Office workers in meetingTwo weeks after my initial post, Five Documents Your Organization Shouldn’t Live Without, I’m sharing my second follow up with info on how to create each of the documents I recommend.  This week, we’re discussing the Volunteer Handbook.
It’s amazing to me how many volunteer programs don’t have a volunteer handbook.  Many more don’t have a standard onboarding process.  Volunteers need a GPS (global positioning system) to help guide them through the orientation process and get familiar with your new environment.   You can create a Volunteer Handbook that can act as your program’s personal GPS.

Why do You Need a Volunteer Handbook?

If you aren’t helping people make a smooth transition, you are risking the possibility that they will drop out early.  Worse yet, without clear information about their roles and responsibilities, new volunteers may develop unrealistic expectations about what you can offer.   Managing expectations is really important in volunteer management, but even more critical during the initial phases of volunteering when new recruits are still checking you out and deciding what their level of commitment will be.
Your Volunteer Manual is your organization’s GPS system, with your organization programmed as the home address.  It helps your volunteers locate where they are, see where they are headed, figure out how long it will take to get there.   Do your volunteers a favor — don’t ask them to wander in the wilderness.
Volunteer Handbooks not only help volunteers, they also help your organization manage risk.  If in the odd chance you have trouble with a volunteer, your handbook documents that you shared the rules, roles, expectations, grievance procedures, etc. with your volunteers early in their placement with you. 
Finally, what a nice way to say “Welcome; we’re glad you’re here!  So, much so that we’re going to take the guesswork out of volunteering, so you can focus on why you came here in the first place — to make a difference!”

What’s in a Volunteer Handbook?

Contrary to what I’ve seen a lot of out there, a volunteer handbook is not a compendium of technical information your volunteers need to know to do the job you are training them for.  Rather, it is a manual that lists the policies and procedures you expect them to abide by as well as the support they can expect from you.  They don’t need to be boring, either.  You can include photos and inspirational quotes, and you can design it in any shape or format you’d like.  Any format will work as long as the information is there and easy to access.

What Else Should a Volunteer Handbook Include?

Here is a long list of things you might include.

  • A Heartfelt Thank You — a letter of gratitude from a leader (either executive management, the board chair, or a respected community leader)
  • Info about Your Organization — don’t assume they know a lot about you; include things such as mission statement, history, programs & services, organization chart, community partners, map of program sites, key funders, etc.
  • Philosophy of the Volunteer Program — volunteers need to know why they are important to your operations (answer the question “Why Are Volunteers Here?”), the value & impact of volunteers, the right to volunteer, volunteer scope of work and roles, paid staff vs. volunteer tasks, right of refusal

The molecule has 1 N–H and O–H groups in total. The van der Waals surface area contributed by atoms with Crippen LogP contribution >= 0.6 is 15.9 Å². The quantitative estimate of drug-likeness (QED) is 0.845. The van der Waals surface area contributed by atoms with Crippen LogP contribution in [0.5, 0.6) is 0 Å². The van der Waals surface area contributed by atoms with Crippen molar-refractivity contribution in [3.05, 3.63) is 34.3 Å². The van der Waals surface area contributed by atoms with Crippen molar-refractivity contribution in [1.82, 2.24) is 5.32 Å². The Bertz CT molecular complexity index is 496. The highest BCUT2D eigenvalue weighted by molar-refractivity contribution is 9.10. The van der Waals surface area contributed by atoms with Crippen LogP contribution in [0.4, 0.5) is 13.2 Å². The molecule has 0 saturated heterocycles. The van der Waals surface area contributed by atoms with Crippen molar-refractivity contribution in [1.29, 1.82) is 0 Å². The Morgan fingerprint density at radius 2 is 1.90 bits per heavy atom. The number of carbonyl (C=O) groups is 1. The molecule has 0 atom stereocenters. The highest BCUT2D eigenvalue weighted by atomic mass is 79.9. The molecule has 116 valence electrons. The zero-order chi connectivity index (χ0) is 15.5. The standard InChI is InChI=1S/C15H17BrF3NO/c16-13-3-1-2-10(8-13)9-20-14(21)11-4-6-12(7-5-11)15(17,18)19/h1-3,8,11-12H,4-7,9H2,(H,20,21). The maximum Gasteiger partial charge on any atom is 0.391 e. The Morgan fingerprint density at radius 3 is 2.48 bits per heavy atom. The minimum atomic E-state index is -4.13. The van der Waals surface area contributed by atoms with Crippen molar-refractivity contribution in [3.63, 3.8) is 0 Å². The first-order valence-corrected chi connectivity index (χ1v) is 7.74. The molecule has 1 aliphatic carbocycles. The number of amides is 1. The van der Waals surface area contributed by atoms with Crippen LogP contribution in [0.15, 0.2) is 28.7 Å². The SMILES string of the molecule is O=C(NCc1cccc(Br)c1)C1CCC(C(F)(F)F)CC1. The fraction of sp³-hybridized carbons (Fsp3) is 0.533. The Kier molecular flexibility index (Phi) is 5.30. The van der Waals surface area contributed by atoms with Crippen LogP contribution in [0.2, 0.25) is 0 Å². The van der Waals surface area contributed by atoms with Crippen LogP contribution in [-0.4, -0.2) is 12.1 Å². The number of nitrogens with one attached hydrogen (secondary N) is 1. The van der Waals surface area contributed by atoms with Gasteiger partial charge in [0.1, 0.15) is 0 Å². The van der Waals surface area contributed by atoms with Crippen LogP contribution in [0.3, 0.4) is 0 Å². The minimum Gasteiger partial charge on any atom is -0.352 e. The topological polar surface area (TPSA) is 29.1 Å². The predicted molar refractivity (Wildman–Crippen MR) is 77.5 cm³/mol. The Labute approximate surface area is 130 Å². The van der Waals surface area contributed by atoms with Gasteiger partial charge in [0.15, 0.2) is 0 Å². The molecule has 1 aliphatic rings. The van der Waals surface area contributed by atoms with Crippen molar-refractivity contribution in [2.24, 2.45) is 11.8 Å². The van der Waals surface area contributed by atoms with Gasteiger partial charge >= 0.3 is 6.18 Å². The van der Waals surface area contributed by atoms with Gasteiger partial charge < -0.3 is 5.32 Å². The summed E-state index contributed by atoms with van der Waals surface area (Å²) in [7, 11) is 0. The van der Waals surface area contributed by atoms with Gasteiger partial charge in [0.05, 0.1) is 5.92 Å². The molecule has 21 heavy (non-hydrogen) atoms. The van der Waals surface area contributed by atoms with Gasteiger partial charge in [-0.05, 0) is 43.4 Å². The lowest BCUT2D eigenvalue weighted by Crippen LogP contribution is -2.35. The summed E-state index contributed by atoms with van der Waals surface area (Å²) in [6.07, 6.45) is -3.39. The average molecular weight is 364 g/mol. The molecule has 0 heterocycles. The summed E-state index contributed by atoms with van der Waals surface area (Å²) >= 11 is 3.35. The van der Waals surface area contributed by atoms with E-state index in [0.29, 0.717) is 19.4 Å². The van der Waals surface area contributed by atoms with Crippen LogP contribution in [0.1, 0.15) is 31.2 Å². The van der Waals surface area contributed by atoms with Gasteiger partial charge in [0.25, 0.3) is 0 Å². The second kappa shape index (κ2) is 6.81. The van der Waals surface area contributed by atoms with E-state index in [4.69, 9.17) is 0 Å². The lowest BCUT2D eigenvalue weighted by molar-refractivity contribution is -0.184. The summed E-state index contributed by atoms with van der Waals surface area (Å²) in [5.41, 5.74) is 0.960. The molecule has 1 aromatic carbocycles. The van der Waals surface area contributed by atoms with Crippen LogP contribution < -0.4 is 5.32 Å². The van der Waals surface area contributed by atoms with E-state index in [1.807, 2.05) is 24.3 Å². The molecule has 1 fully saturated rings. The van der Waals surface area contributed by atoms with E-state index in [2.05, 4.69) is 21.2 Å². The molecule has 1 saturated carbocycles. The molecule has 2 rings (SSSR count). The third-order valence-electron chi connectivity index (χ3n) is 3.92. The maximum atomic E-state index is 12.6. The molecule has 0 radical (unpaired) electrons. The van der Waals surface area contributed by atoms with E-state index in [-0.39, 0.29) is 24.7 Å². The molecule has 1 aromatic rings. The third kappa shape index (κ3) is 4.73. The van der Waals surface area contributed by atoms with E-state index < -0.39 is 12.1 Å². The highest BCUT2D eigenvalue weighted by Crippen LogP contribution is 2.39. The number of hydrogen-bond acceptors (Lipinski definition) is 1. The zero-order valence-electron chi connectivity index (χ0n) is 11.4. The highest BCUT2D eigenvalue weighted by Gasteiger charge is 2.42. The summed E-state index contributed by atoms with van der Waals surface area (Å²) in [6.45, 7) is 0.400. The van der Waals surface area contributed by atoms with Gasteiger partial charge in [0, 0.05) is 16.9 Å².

• Ethics Guidelines — multiculturalism/anti-racism, sexual harassment, domestic violence, mandated reporting, alcohol and drugs, maintaining professional boundaries, volunteer-client relationships, volunteer-paid staff relationships, client service, conflict of interest, prohibition on affiliations, accepting gifts or compensation
  • Working Conditions — info about workplace safety, reporting accidents and injuries, guidelines for working with contagious diseases, procedures for working off site (if allowed), tips for emotional and physical self care, how to request special accommodations
  • Customer Service — service standards, client referrals, serving limited-English speaking, serving people with mental challenges and disabilities, serving friends and relatives, crisis management
  • Required Paperwork and Reporting — use of approved materials, confidentiality, client records, whistle blowing, required forms and records (answer the question “Why is reporting important?”)
  • Training — responsibilities of organization, expectations for volunteers, training modules, schedule, certification, continuing education, train-the-trainer opportunities
  • Perks — volunteer recognition, volunteer awards and celebrations, reimbursement, stipends
  • Supervision and Support — staff roles, attendance, time sheets, leave of absence, resignation, dismissal, the right to progressive discipline, reasons for immediate dismissal
  • Volunteer Feedback — exit interview, grievance and complaint procedure, program evaluation
  • Volunteer Protections — Volunteer Protection Act, insurance coverage
  • Resources — helpful web sites, marketing materials, how to order, office supplies, how to use office equipment
  • Attachments — contact list for key staff, sample marketing materials, etc.

What if I Don’t Have Time to Develop a Volunteer Handbook?

It’s time to delegate!  Ask a committee of veteran volunteers or board members to help you out.  It’s a relatively easy task, as long as all of policies and procedures have been decided.  If not, think about hiring a consultant to help you think through the decisions that need to be made.